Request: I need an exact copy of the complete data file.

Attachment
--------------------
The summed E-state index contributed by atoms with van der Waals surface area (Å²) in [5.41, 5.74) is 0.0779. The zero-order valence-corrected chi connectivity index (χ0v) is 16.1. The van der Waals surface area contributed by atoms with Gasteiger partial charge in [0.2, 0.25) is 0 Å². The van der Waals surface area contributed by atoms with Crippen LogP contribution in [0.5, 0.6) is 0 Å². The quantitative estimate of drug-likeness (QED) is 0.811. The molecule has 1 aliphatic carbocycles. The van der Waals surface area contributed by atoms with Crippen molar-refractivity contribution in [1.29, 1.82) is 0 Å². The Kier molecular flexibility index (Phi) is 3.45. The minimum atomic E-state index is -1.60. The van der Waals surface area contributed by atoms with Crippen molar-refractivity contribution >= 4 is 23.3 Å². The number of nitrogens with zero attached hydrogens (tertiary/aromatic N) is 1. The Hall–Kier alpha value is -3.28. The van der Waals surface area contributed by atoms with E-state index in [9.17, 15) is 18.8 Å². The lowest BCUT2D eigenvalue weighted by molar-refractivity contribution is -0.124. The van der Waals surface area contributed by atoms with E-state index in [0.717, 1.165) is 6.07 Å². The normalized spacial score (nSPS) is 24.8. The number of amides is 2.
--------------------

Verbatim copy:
The summed E-state index contributed by atoms with van der Waals surface area (Å²) in [5.41, 5.74) is 0.0779. The zero-order valence-corrected chi connectivity index (χ0v) is 16.1. The van der Waals surface area contributed by atoms with Gasteiger partial charge in [0.2, 0.25) is 0 Å². The van der Waals surface area contributed by atoms with Crippen LogP contribution in [0.5, 0.6) is 0 Å². The quantitative estimate of drug-likeness (QED) is 0.811. The molecule has 1 aliphatic carbocycles. The van der Waals surface area contributed by atoms with Crippen molar-refractivity contribution in [1.29, 1.82) is 0 Å². The Kier molecular flexibility index (Phi) is 3.45. The minimum atomic E-state index is -1.60. The van der Waals surface area contributed by atoms with Crippen molar-refractivity contribution >= 4 is 23.3 Å². The number of nitrogens with zero attached hydrogens (tertiary/aromatic N) is 1. The Hall–Kier alpha value is -3.28. The van der Waals surface area contributed by atoms with E-state index in [9.17, 15) is 18.8 Å². The lowest BCUT2D eigenvalue weighted by molar-refractivity contribution is -0.124. The van der Waals surface area contributed by atoms with E-state index in [0.717, 1.165) is 6.07 Å². The normalized spacial score (nSPS) is 24.8. The number of amides is 2.